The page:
Bill Barnes, 2001
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I will never forget the feeling of being separated from that ship!

Adrift at Sea

By William A.Barnes

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The Japanese attacked Midway Island in June 1942. They were were soundly defeated — a defeat that was later considered the turning point in the Pacific War. Japan lost a large portion of their fleet from which they never really recovered. But, in the early part of 1943, we were not aware of this as we were escortied a convoy of ships to Midway Atoll from Pearl Harbor - a distance of approximately 1,000 miles. We had several troop transports in our convoy — bringing replacement Marines to relieve those who had done such a wonderful job in protecting and defending the island.

While the Troop Transports and the Supply ships were unloading at Midway Island, we did patrol duty just outside the channel opening to the lagoon in the middle of this Atoll. Our duty was to prevent enemy submarines from entering the channel. The channel opening was rather narrow and reefs surrounded the entire Atoll. While on this patrol, a typhoon approached. Typhoons in the Pacific are almost a daily occurrence so we knew it would be rough but not as

Midway Island. Courtesy Midway Atoll, Paradise Found
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bad as happened this time. The winds and rain were terrific. The captain kept the bow of our ship directly facing the winds and rain. Our powerful diesel twin engines were at full speed actually "flank speed" in nautical terms. The winds and rain were winning! We were being blown back toward the reefs. We were all at our battle stations, but this was a struggle that we were losing and losing fast. Our ship hit the reefs with tremendous sounds from the ripping and tearing off of four-inch propeller drive shafts, steering gear, and underwater equipment such as sonar heads, etc. Gapping holes appeared in the hull. We are sinking fast, but, fortunately for us, we settled down between two reefs which acted almost like a cradle — holding our ship upright with the main deck barely clear of the water. Luck was with us!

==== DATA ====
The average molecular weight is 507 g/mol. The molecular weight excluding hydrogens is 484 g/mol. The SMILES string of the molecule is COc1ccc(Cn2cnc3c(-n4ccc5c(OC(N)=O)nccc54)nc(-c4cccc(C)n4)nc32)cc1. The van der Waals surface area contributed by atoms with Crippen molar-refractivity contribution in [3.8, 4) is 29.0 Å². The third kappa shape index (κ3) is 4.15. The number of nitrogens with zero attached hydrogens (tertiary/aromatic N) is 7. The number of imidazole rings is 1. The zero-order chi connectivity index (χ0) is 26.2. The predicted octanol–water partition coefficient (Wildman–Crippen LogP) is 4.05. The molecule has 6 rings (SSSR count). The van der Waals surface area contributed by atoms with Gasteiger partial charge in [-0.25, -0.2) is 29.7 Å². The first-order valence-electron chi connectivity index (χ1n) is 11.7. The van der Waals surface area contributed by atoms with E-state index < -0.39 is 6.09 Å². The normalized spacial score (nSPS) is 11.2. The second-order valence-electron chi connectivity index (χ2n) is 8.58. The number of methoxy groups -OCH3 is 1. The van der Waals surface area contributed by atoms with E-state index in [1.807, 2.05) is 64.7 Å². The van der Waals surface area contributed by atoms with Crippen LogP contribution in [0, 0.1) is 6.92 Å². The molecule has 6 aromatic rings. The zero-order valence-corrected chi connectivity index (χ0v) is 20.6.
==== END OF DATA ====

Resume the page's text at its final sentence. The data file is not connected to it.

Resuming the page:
After the rains and winds passed over, inspection crews come out to examine our ship. They felt that it was salvageable. They might not have if escort ships were not in such dire need. Some of the holes were patched with concrete but our propellers, steering gear and sonar equipment were either completely ripped off or very badly damaged. After about a week of sitting in our

Reef. Picture courtesy Univ. of Missouri-Rolla
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"cradle," it is decided to pull us off the reefs as they really wanted and needed to save this ship. We were too firmly attached to the reefs for one tug so we had a large one in front of us and a smaller one attached to the aft. They were alternately tugging at us in an effort to free us. All of a sudden, the ship broke loose and lunged forward. Unfortunately, the smaller tug aft was sideways to our ship, so the sudden movement turned the smaller tug over and sank it. There were three men onboard the tug. Men from our ship dove into the reef filled waters and swam to the tug hoping to rescue the men. They were able to rescue two of the men, but the third drowned and was never found. The larger tug was able to pull us out into the channel and then into open and deeper waters. We were, of course, powerless to get underway as we had no props, no steering gear, and no sonar. As the saying goes, we were dead in the water.

One of the troop transports had completed its mission at Midway and was ordered back to Pearl Harbor. It was decided to tie us to it and let the troop transport tow us back for repair. Another patrol craft was assigned to accompany us. After a couple of days in tow, the transport signaled us that their sonar had picked up a signal indicating the possible presence of an enemy submarine. They notified us that they would have to cut us loose and increase their speed and "zig zag" to avoid the submarine threat. We then witnessed an axe coming down on that big three-inch hemp rope that held us tethered to the transport. I will never forget that feeling of being separated from that ship. We had a tremendous sinking feeling watching our host ship pass out of sight, slowly fading away over the horizon. The troop transport told us before they left that they would take a sighting of our location and pass it on to Pearl so they could send an ocean-going tug back for us.

Fortunately, the seas were smooth, if only for a short time. The calmness of the sea helped our comfort tremendously. But we are just sitting there - going wherever the tide, winds and waves took us. We spent our days watching the horizon hoping to see that ocean-going tug coming after as - but no such luck! Days, then weeks, went by with no tug in sight – nothing coming to our rescue.